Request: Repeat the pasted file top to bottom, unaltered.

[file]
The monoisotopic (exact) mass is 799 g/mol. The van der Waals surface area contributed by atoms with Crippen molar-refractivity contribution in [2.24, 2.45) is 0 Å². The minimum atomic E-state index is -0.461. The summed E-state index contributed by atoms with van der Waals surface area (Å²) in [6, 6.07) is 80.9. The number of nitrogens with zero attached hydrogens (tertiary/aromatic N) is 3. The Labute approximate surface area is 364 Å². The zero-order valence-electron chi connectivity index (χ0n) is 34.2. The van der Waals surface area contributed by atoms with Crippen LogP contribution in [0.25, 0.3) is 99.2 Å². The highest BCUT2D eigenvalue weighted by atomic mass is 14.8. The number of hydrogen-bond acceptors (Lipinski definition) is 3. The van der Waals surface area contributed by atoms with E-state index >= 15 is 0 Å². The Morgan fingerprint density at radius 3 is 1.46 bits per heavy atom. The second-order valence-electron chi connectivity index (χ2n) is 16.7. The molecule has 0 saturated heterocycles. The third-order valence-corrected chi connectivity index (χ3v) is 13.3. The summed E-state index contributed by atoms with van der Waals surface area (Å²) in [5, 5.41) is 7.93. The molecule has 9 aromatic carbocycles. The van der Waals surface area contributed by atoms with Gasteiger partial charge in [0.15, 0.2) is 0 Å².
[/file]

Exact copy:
The monoisotopic (exact) mass is 799 g/mol. The van der Waals surface area contributed by atoms with Crippen molar-refractivity contribution in [2.24, 2.45) is 0 Å². The minimum atomic E-state index is -0.461. The summed E-state index contributed by atoms with van der Waals surface area (Å²) in [6, 6.07) is 80.9. The number of nitrogens with zero attached hydrogens (tertiary/aromatic N) is 3. The Labute approximate surface area is 364 Å². The zero-order valence-electron chi connectivity index (χ0n) is 34.2. The van der Waals surface area contributed by atoms with Crippen LogP contribution in [0.25, 0.3) is 99.2 Å². The highest BCUT2D eigenvalue weighted by atomic mass is 14.8. The number of hydrogen-bond acceptors (Lipinski definition) is 3. The van der Waals surface area contributed by atoms with E-state index >= 15 is 0 Å². The Morgan fingerprint density at radius 3 is 1.46 bits per heavy atom. The second-order valence-electron chi connectivity index (χ2n) is 16.7. The molecule has 0 saturated heterocycles. The third-order valence-corrected chi connectivity index (χ3v) is 13.3. The summed E-state index contributed by atoms with van der Waals surface area (Å²) in [5, 5.41) is 7.93. The molecule has 9 aromatic carbocycles. The van der Waals surface area contributed by atoms with Gasteiger partial charge in [0.15, 0.2) is 0 Å².